Teaching the Commons through the Game of Musical Chairs

Alekos Pantazis

Junior Research Fellow at Tallinn University of Technology, Tallinn, Estonia, alexandros.pantazis@taltech.ee, https://www.etis.ee/CV/Alexandros_Pantazis/eng

Abstract: In an attempt to reinforce the role of education on the commons, this article proposes the use of non-formal education activities and experiential learning. Exploring new ways to talk to non-expert audiences about the commons, I developed an experiential education workshop called “Musical chairs as a commons” by hacking the classic musical chairs game. I have delivered this workshop to diverse audiences during the last five years, from activists for the commons and NGO members to university masters students and scholars. This article presents the stages, the form, the content and the educational approach of the three-hour workshop and discusses further steps based on participants’ reflections and criticism.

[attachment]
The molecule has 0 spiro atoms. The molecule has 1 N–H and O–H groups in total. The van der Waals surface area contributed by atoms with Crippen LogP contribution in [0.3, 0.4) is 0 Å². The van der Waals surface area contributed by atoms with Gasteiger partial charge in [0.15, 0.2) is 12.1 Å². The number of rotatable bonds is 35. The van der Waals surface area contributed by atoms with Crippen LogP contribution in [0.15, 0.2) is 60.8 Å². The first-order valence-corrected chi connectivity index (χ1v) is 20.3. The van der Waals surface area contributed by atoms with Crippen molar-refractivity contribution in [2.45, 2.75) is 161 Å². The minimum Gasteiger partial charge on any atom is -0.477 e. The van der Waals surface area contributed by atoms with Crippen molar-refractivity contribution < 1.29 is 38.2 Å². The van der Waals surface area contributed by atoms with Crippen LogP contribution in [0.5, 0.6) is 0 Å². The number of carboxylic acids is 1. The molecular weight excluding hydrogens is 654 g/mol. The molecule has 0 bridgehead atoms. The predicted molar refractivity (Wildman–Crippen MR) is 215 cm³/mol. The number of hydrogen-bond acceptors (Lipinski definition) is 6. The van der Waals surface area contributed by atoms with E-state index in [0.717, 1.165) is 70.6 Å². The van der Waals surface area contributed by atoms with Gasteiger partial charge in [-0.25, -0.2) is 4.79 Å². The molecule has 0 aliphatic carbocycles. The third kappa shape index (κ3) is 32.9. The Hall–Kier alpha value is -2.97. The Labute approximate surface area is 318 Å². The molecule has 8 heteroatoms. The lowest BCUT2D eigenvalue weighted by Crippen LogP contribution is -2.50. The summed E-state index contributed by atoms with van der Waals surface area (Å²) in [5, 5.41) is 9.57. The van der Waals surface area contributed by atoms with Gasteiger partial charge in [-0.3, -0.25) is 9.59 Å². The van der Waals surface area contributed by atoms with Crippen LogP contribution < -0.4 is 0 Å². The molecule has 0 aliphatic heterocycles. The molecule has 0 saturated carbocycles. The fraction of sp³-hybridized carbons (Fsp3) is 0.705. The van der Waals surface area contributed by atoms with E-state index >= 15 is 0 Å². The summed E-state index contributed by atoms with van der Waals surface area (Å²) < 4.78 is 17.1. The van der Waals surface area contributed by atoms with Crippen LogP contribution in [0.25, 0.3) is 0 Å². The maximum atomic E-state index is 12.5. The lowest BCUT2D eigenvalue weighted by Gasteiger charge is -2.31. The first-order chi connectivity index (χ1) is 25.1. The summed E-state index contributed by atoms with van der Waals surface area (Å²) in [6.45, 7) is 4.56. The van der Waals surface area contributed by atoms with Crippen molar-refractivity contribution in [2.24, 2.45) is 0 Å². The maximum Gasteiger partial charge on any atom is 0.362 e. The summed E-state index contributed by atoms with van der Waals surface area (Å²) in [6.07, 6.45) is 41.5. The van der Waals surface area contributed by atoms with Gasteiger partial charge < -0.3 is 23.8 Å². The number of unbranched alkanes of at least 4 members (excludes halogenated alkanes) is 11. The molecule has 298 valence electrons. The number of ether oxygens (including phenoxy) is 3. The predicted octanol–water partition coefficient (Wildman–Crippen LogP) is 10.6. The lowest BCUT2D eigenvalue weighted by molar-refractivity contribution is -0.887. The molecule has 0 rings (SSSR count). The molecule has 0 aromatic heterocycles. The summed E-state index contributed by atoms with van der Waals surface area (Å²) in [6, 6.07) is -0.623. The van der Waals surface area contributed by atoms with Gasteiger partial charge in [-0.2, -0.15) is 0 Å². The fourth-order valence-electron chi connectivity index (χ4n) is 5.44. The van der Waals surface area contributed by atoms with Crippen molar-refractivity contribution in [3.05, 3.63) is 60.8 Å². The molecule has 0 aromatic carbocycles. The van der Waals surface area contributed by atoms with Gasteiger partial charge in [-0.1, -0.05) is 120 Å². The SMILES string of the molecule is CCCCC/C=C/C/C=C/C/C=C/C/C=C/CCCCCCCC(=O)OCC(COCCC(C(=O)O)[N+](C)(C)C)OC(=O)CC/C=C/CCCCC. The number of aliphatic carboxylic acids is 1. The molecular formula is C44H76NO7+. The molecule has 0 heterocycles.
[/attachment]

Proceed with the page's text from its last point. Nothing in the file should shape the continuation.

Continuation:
Keywords: commons, teaching commons, experiential learning, non-formal education

Acknowledgement: I acknowledge financial support from the European Research Council (ERC) under the European Union’s Horizon 2020 research and innovation programme (grant agreement No. 802512). I would also like to thank Vasilis Kostakis for his trust to include this workshop in his courses in TalTech University and Autonomous University of Barcelona, Konstantina Tziouma for her language editing and proofreading, the reviewers for their insightful comments, Elena Pagani, Elisavet Tapini, Maro Pandazidou, Katerina Troulaki and all participants of the workshop for their comments and participation on the actual educational process and Jose Ramos for his inspiring article.

1.   Introduction